Today, I’d like to talk a little about the story bomb. But before I do, go over to John Wiswell’s blog and read Making Ideas. Writers get asked about imagination a lot, he begins. Where do you get your ideas? It’s a really insightful post about the beginnings of the writing process.
Me, I ’m not that insightful — or at best, most of my insights don’t lend themselves well to description. I’m mostly a pantser (i.e. I write by the seat of my pants) and that really starts with the ideas. These Writing Wibbles can be difficult to write simply because I often don’t put that much thought into the process of writing; I’m too busy doing it. In the best of times, the characters are telling the story and I’m just taking dictation.
John makes an excellent point: you have to immerse yourself in good stories, in good writing, to train yourself to recognize it (and, we hope, create your own). I read a lot from the time I could read (before my fourth birthday… I cannot remember ever not being able to read) up to the time I plunged so deeply into the world of FAR Future that I was spending all my free time writing.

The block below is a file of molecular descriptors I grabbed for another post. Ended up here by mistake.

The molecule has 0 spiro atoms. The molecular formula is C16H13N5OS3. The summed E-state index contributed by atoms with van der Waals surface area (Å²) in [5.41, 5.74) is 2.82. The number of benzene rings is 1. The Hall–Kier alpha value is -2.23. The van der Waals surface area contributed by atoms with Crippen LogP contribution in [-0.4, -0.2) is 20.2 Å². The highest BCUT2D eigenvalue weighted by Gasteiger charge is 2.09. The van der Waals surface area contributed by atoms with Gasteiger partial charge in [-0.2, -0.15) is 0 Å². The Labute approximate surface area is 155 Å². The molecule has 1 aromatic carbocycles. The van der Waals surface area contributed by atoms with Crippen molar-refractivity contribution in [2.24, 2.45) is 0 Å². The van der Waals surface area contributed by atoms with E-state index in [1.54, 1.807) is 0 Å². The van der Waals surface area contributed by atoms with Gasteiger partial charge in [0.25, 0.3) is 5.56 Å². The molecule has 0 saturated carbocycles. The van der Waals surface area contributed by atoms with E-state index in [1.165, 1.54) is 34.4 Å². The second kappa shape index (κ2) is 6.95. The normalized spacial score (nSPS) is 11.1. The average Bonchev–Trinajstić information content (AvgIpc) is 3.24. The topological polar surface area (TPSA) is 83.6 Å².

So where do I get my ideas? They just come. I’ve mentioned before, I believe creativity to be a reflection of the Divine, the image in which we were created. Sometimes, the idea comes in a snippet of a dream (in which I tell someone, “Dammit, you fool, I’m her father!” although she was made rather than born). Or there was the time I was driving to work and was surrounded by white pickup trucks for a half-minute. Writing prompts usually work best for me when I ask a question — what happened up to this point? — and if I ask the right question, the answer often comes in a story bomb and I’m off to the races. White Pickups was originally a flash piece, about 700 words, ending with Tina in the Saver-Mart parking lot. When I asked myself “so what happened next?” I got a 200 kiloword thermonuclear story bomb. Well, no — I didn’t get one Big One, it was more like a carpet story bombing that has kept me busy for nearly two years now. Accidental Sorcerers (and some partly-written follow-ons) came from a photo and an off-hand comment by the photographer.
What about you? Do you get ideas as a story bomb? Or do they just trickle in? Or do you just lasso an idea and drag it into the corral?